The Grushovenko’s produce massive oil on canvas paintings depicting vintage American iconography from the 60s and 70s. The figures appearing in the paintings are reduced to minimal form providing the viewer only with an archetypal form as a visual reference point. The negative space in these paintings features prominently, protruding through every figure permitting the nearly illustrative paintings to breathe organically. More on these paintings here.
Stephen Potts combines turned wood sculpture with natural stone/ mineral adornments in the creation of these visually appealing decorative pieces. He achieves the high gloss finishes on the wooden sculpture using a lacquer that he developed. He uses a variety of exotic woods to achieve a wide variety of visual effects.
Yeins Gomez welds his sculpture from forged steel, then grinds and paints the final product. The medium is less striking than the tensions that he is able to achieve due to the strength of the material. Several of his sculptures rotate, bend, and lean into space creating the visual effect of figures exerting, or reacting to external, force. Above, Gomez’ Angel appears to display both properties leaning forward at the precipice of flight, simultaneously conjuring the visual effect of gravity and the sensation that the figure is overcoming the external force.
Brad Ruppert creates images using vintage materials such as wire, vintage ceiling tin, watch parts, vintage fabrics and architectural salvage. The artist’s assemblages utilize several textures in the depiction of wildlife achieving a quaint yet sophisticated effect.
David Burton creates entertaining pop assemblages incorporating found objects, toys, epoxy, and paint. The objects he creates are free standing in the round, and high reliefs protruding from their frames. These works are packed with pop iconography and humorous juxtapositions. Burton leaves little to the imagination vis a vis his inspirations with titles such as, “The Electric Kool Aid Acid Test.” Ken Kesey would be proud.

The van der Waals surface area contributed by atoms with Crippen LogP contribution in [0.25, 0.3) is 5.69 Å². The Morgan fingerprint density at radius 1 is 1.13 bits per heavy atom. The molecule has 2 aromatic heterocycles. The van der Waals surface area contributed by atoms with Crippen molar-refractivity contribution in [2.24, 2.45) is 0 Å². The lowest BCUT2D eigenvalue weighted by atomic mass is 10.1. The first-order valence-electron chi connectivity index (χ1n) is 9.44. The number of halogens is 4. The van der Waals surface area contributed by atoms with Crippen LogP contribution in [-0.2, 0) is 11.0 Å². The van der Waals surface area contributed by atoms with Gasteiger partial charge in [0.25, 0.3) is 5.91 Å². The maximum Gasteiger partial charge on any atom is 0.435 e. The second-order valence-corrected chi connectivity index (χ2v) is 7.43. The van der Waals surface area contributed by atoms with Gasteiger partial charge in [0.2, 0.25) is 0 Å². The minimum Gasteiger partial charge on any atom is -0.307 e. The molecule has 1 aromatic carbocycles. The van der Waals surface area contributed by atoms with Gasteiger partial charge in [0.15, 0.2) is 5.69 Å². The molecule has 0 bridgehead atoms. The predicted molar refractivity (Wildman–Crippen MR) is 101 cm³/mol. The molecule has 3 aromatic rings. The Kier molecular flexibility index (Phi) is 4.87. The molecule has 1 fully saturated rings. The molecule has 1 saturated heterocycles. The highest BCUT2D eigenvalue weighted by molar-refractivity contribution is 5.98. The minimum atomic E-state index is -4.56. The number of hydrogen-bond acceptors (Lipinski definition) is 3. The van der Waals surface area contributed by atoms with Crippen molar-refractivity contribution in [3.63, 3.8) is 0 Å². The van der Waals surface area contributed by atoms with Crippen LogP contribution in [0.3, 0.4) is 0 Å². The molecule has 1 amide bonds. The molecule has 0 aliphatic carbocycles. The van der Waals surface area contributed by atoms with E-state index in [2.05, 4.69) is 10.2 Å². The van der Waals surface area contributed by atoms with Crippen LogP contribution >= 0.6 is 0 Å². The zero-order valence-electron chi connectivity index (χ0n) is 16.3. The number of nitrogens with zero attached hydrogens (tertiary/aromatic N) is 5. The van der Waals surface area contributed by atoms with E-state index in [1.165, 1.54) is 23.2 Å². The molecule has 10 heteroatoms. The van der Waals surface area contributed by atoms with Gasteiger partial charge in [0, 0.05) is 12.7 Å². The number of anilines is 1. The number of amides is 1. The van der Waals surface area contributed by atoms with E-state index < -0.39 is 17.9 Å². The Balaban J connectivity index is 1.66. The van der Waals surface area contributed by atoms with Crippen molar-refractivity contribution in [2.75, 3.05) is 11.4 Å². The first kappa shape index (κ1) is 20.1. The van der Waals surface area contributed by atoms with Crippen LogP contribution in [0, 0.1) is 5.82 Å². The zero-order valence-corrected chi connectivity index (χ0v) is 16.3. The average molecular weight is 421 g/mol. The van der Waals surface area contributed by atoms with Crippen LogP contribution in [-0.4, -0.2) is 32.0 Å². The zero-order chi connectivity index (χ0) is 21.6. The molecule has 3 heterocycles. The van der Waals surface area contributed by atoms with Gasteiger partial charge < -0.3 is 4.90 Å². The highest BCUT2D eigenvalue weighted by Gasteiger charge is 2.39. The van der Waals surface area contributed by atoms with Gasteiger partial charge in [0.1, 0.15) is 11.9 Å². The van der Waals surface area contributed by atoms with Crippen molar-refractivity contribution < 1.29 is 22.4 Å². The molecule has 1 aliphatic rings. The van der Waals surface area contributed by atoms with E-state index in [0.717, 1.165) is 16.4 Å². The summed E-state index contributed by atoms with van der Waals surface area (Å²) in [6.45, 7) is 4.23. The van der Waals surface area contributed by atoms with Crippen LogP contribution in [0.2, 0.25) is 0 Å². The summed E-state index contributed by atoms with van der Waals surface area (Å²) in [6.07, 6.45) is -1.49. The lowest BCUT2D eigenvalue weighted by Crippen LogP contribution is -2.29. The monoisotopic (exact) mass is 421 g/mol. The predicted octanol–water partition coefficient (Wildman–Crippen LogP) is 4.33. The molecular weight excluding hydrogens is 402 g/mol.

Suzy Scarborough’s decoupage wall panels incorporate elements of printed literature, cartography, photography, and reproductions of fine art pieces and artist portraits throughout history. Each piece had a golden patina not detectable in our sub-optimal reproduction, but that lends an antique-object aesthetic to her objects. These are light and fun conversation pieces for those with even baseline art historical knowledge (in the above e.g., Gaugin).
Tai Taeoalii creates highly graphic pop art/surreal images using ballpoint pens and various other media on paper support. His subject matter and symbolic reference points owe much to Dali’s surrealism and the street art symbols popularized by Banksy, etc., but his work is entertaining and visually appealing.
Amanda Outcalt creates charming multi-media assemblages that include embroidery, intaglio printmaking, and needlework elements. The intaglios were largely renditions of wildlife–a time honored subject matter that facilitates the benefits of this printmaking process. The printmaking elements are cut out and adhered to a larger paper support. The intaglios lend a highly graphic focal point that do well to prevent the works from floating in the huge unfinished negative spaces lurking in each piece. There will be more on this elsewhere. You can learn more about the process and artist here.
The Miami New Times has it right–the Coconut Grove Arts Festival remains the single best way to spend President’s Day weekend in the City of Miami. Hundreds of artists have their work on display and most are available to discuss their inspirations, processes, and intent. There is artwork that should appeal to virtually every aesthetic. The painting styles on display include realism; surrealism; abstract; abstract expressionism; and more. Both figurative, abstract, and craft sculptors offer works in scale ranging from miniature to commercial, and there were several craftspeople offering functional fare. But After a Saturday debrief, MAB is in agreement that the mixed media works on display formed the most interesting body of work.
There were many visually appealing objects and works on display at the CGAF, but don’t expect to be intellectually challenged by either the substantive content or stylistic components of the submissions in the show. There are many fine art galleries in Miami for these purposes.
Below are some of the pieces that caught my eye (please forgive the shoddy reproductions and/or harsh glare).